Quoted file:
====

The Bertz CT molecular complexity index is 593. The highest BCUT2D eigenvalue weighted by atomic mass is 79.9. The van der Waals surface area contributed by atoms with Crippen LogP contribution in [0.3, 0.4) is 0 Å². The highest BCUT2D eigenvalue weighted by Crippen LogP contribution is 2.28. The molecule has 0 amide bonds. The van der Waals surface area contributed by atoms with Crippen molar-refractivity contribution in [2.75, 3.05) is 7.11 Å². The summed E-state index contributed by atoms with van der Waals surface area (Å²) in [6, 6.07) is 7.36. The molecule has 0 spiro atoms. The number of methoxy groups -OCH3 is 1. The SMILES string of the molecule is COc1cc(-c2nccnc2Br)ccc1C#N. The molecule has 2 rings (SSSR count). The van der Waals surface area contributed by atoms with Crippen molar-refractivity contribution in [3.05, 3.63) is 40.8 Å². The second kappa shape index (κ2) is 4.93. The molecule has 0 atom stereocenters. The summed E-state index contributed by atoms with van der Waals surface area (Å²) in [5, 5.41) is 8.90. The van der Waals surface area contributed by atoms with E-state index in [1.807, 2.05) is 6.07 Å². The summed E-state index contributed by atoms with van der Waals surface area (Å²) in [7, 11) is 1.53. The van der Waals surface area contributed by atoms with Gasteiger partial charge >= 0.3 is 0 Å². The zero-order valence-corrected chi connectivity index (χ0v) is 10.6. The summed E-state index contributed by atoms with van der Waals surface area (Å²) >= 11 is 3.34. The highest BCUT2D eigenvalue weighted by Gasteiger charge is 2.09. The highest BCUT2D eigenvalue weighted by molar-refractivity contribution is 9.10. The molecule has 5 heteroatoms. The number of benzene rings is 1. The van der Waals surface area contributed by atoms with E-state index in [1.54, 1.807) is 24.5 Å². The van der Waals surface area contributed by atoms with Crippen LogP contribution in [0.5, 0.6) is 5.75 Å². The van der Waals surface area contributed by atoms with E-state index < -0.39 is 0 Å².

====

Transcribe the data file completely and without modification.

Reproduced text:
The Bertz CT molecular complexity index is 593. The highest BCUT2D eigenvalue weighted by atomic mass is 79.9. The van der Waals surface area contributed by atoms with Crippen LogP contribution in [0.3, 0.4) is 0 Å². The highest BCUT2D eigenvalue weighted by Crippen LogP contribution is 2.28. The molecule has 0 amide bonds. The van der Waals surface area contributed by atoms with Crippen molar-refractivity contribution in [2.75, 3.05) is 7.11 Å². The summed E-state index contributed by atoms with van der Waals surface area (Å²) in [6, 6.07) is 7.36. The molecule has 0 spiro atoms. The number of methoxy groups -OCH3 is 1. The SMILES string of the molecule is COc1cc(-c2nccnc2Br)ccc1C#N. The molecule has 2 rings (SSSR count). The van der Waals surface area contributed by atoms with Crippen molar-refractivity contribution in [3.05, 3.63) is 40.8 Å². The second kappa shape index (κ2) is 4.93. The molecule has 0 atom stereocenters. The summed E-state index contributed by atoms with van der Waals surface area (Å²) in [5, 5.41) is 8.90. The van der Waals surface area contributed by atoms with E-state index in [1.807, 2.05) is 6.07 Å². The summed E-state index contributed by atoms with van der Waals surface area (Å²) in [7, 11) is 1.53. The van der Waals surface area contributed by atoms with Gasteiger partial charge >= 0.3 is 0 Å². The zero-order valence-corrected chi connectivity index (χ0v) is 10.6. The summed E-state index contributed by atoms with van der Waals surface area (Å²) >= 11 is 3.34. The highest BCUT2D eigenvalue weighted by Gasteiger charge is 2.09. The highest BCUT2D eigenvalue weighted by molar-refractivity contribution is 9.10. The molecule has 5 heteroatoms. The number of benzene rings is 1. The van der Waals surface area contributed by atoms with E-state index in [1.54, 1.807) is 24.5 Å². The van der Waals surface area contributed by atoms with Crippen LogP contribution in [0.5, 0.6) is 5.75 Å². The van der Waals surface area contributed by atoms with E-state index < -0.39 is 0 Å².